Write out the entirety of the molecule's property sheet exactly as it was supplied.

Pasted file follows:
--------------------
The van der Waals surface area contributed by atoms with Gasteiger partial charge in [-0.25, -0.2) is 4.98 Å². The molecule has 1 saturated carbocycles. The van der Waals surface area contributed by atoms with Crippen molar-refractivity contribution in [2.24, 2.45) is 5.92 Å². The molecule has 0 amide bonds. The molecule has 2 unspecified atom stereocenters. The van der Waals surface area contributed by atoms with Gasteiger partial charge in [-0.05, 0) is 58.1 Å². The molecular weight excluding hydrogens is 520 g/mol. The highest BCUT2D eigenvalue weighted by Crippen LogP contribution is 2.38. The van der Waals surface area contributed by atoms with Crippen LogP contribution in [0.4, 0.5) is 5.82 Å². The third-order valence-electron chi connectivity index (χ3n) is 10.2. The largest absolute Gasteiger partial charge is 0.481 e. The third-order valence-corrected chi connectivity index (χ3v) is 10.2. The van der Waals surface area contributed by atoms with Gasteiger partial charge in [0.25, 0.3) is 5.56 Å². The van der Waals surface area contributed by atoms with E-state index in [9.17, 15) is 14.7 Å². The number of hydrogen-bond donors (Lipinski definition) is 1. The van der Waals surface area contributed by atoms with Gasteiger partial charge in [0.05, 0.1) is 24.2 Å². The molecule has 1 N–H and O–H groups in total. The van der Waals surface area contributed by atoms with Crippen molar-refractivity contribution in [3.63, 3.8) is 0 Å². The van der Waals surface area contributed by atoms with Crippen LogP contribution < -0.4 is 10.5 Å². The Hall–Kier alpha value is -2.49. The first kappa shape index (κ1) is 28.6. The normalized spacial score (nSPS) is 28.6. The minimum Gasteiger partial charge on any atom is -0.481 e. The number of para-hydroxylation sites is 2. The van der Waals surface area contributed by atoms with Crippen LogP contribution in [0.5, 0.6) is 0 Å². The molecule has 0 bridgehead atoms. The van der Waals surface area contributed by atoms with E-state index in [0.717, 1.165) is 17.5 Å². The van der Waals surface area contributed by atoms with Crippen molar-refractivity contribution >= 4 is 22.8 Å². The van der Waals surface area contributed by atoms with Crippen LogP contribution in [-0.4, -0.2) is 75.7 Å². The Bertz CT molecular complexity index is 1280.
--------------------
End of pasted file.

The van der Waals surface area contributed by atoms with Gasteiger partial charge in [-0.25, -0.2) is 4.98 Å². The molecule has 1 saturated carbocycles. The van der Waals surface area contributed by atoms with Crippen molar-refractivity contribution in [2.24, 2.45) is 5.92 Å². The molecule has 0 amide bonds. The molecule has 2 unspecified atom stereocenters. The van der Waals surface area contributed by atoms with Gasteiger partial charge in [-0.05, 0) is 58.1 Å². The molecular weight excluding hydrogens is 520 g/mol. The highest BCUT2D eigenvalue weighted by Crippen LogP contribution is 2.38. The van der Waals surface area contributed by atoms with Crippen LogP contribution in [0.4, 0.5) is 5.82 Å². The third-order valence-electron chi connectivity index (χ3n) is 10.2. The largest absolute Gasteiger partial charge is 0.481 e. The third-order valence-corrected chi connectivity index (χ3v) is 10.2. The van der Waals surface area contributed by atoms with Gasteiger partial charge in [0.25, 0.3) is 5.56 Å². The van der Waals surface area contributed by atoms with E-state index in [9.17, 15) is 14.7 Å². The number of hydrogen-bond donors (Lipinski definition) is 1. The van der Waals surface area contributed by atoms with Gasteiger partial charge in [0.05, 0.1) is 24.2 Å². The molecule has 1 N–H and O–H groups in total. The van der Waals surface area contributed by atoms with Crippen molar-refractivity contribution in [3.63, 3.8) is 0 Å². The van der Waals surface area contributed by atoms with Crippen LogP contribution < -0.4 is 10.5 Å². The Hall–Kier alpha value is -2.49. The first kappa shape index (κ1) is 28.6. The normalized spacial score (nSPS) is 28.6. The minimum Gasteiger partial charge on any atom is -0.481 e. The number of para-hydroxylation sites is 2. The van der Waals surface area contributed by atoms with Crippen LogP contribution in [0.5, 0.6) is 0 Å². The molecule has 0 bridgehead atoms. The van der Waals surface area contributed by atoms with E-state index in [0.717, 1.165) is 17.5 Å². The van der Waals surface area contributed by atoms with Crippen molar-refractivity contribution >= 4 is 22.8 Å². The van der Waals surface area contributed by atoms with Crippen LogP contribution in [-0.4, -0.2) is 75.7 Å². The Bertz CT molecular complexity index is 1280.